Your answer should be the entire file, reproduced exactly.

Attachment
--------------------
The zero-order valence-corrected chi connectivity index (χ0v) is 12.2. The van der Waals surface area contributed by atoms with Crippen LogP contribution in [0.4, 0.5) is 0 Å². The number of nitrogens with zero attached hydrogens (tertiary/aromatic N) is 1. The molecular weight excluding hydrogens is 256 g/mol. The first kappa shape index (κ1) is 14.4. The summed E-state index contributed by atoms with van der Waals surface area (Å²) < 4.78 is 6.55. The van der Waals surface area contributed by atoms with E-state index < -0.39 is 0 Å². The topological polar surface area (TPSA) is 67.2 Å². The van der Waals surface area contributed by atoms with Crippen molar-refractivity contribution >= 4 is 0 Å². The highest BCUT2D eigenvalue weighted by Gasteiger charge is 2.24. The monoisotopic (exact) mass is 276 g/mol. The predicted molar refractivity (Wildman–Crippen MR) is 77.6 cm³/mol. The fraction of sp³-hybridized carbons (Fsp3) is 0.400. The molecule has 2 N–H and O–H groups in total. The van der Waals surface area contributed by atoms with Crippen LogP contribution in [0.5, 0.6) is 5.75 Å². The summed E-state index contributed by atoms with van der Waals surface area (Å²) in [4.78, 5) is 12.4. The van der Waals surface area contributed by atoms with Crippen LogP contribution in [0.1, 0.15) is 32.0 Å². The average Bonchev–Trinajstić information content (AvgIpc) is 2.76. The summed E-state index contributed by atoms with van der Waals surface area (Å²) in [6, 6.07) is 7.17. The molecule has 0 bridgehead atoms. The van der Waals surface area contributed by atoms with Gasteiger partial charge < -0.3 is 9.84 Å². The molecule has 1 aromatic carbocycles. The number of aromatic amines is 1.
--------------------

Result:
The zero-order valence-corrected chi connectivity index (χ0v) is 12.2. The van der Waals surface area contributed by atoms with Crippen LogP contribution in [0.4, 0.5) is 0 Å². The number of nitrogens with zero attached hydrogens (tertiary/aromatic N) is 1. The molecular weight excluding hydrogens is 256 g/mol. The first kappa shape index (κ1) is 14.4. The summed E-state index contributed by atoms with van der Waals surface area (Å²) < 4.78 is 6.55. The van der Waals surface area contributed by atoms with E-state index < -0.39 is 0 Å². The topological polar surface area (TPSA) is 67.2 Å². The van der Waals surface area contributed by atoms with Crippen molar-refractivity contribution >= 4 is 0 Å². The highest BCUT2D eigenvalue weighted by Gasteiger charge is 2.24. The monoisotopic (exact) mass is 276 g/mol. The predicted molar refractivity (Wildman–Crippen MR) is 77.6 cm³/mol. The fraction of sp³-hybridized carbons (Fsp3) is 0.400. The molecule has 2 N–H and O–H groups in total. The van der Waals surface area contributed by atoms with Crippen LogP contribution in [0.5, 0.6) is 5.75 Å². The summed E-state index contributed by atoms with van der Waals surface area (Å²) in [4.78, 5) is 12.4. The van der Waals surface area contributed by atoms with Crippen LogP contribution in [0.1, 0.15) is 32.0 Å². The average Bonchev–Trinajstić information content (AvgIpc) is 2.76. The summed E-state index contributed by atoms with van der Waals surface area (Å²) in [6, 6.07) is 7.17. The molecule has 0 bridgehead atoms. The van der Waals surface area contributed by atoms with Gasteiger partial charge < -0.3 is 9.84 Å². The molecule has 1 aromatic carbocycles. The number of aromatic amines is 1.